U.S. President Franklin D. Roosevelt dies of a cerebral hemorrhage while sitting for a portrait in the White House. After a White House funeral on April 14, Roosevelt's body is transported by train to his hometown of Hyde Park, New York, and on April 15 he is buried in the rose garden of the Roosevelt family home.
April 11
1916—Richard Harding Davis Dies
American journalist, playwright, and author Richard Harding Davis dies of a heart attack at home in Philadelphia. Not widely known now, Davis was one of the most important and influential war correspondents ever, establishing his reputation by reporting on the Spanish-American War, the Second Boer War, and World War I, as well as his general travels to exotic lands.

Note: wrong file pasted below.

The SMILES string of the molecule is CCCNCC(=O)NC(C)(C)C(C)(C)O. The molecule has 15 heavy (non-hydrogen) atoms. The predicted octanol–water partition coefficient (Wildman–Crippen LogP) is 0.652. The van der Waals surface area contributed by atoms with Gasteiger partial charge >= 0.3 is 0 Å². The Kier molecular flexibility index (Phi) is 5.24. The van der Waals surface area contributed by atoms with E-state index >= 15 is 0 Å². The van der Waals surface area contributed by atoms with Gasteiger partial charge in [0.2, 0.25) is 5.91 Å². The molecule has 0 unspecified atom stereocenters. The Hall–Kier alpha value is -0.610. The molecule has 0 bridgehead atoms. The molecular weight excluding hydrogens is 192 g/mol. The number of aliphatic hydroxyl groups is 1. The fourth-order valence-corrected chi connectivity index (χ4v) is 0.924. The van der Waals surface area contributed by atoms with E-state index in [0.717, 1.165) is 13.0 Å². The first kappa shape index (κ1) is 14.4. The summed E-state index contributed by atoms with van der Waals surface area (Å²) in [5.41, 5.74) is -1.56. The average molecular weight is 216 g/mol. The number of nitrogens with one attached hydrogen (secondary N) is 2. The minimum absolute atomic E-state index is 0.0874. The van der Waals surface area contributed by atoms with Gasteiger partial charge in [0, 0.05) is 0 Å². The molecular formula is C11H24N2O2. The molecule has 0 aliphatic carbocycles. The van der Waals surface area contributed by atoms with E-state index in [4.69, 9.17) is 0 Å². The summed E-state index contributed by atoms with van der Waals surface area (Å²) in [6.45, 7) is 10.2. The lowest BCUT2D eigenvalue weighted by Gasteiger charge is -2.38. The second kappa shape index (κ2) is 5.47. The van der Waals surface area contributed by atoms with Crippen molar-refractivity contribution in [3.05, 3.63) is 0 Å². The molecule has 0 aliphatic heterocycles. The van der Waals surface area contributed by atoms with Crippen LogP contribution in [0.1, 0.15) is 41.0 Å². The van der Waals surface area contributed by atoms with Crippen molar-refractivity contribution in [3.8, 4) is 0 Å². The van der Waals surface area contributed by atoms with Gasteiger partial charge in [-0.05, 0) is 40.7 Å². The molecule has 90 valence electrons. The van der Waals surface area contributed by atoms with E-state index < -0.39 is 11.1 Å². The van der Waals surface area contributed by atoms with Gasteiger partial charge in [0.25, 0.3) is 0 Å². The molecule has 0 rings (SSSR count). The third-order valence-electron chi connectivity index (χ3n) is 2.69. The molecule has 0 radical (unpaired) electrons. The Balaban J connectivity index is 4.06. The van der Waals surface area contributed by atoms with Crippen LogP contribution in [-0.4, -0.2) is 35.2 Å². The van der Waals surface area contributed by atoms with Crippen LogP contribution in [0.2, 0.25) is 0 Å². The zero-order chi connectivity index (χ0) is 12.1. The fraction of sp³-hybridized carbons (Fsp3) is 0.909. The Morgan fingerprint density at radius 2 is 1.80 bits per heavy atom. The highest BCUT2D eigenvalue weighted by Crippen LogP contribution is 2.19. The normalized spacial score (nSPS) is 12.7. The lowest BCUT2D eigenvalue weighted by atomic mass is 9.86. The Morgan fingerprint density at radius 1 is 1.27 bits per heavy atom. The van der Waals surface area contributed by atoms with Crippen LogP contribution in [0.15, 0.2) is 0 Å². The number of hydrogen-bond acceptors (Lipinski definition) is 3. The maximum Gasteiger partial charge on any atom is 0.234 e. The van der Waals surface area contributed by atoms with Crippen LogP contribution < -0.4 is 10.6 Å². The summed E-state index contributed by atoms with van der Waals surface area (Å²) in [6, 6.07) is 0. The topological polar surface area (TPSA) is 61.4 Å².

April 10
1919—Zapata Is Killed
In Mexico, revolutionary leader Emiliano Zapata is shot dead by government forces in the state of Morelos, after a carefully planned ambush. Following the killing, Zapata's revolutionary movement and his Liberation Army of the South slowly fall apart, but his political influence lasts in Mexico to the present day.
1925—Great Gatsby Is Published
F. Scott Fitzgerald's novel The Great Gatsby is published in New York City by Charles Scribner's Sons. Though Gatsby is Fitzgerald's best known book today, it was not a success upon publication, and at the time of his death in 1940, Fitzgerald was mostly forgotten as a writer and considered himself to be a failure.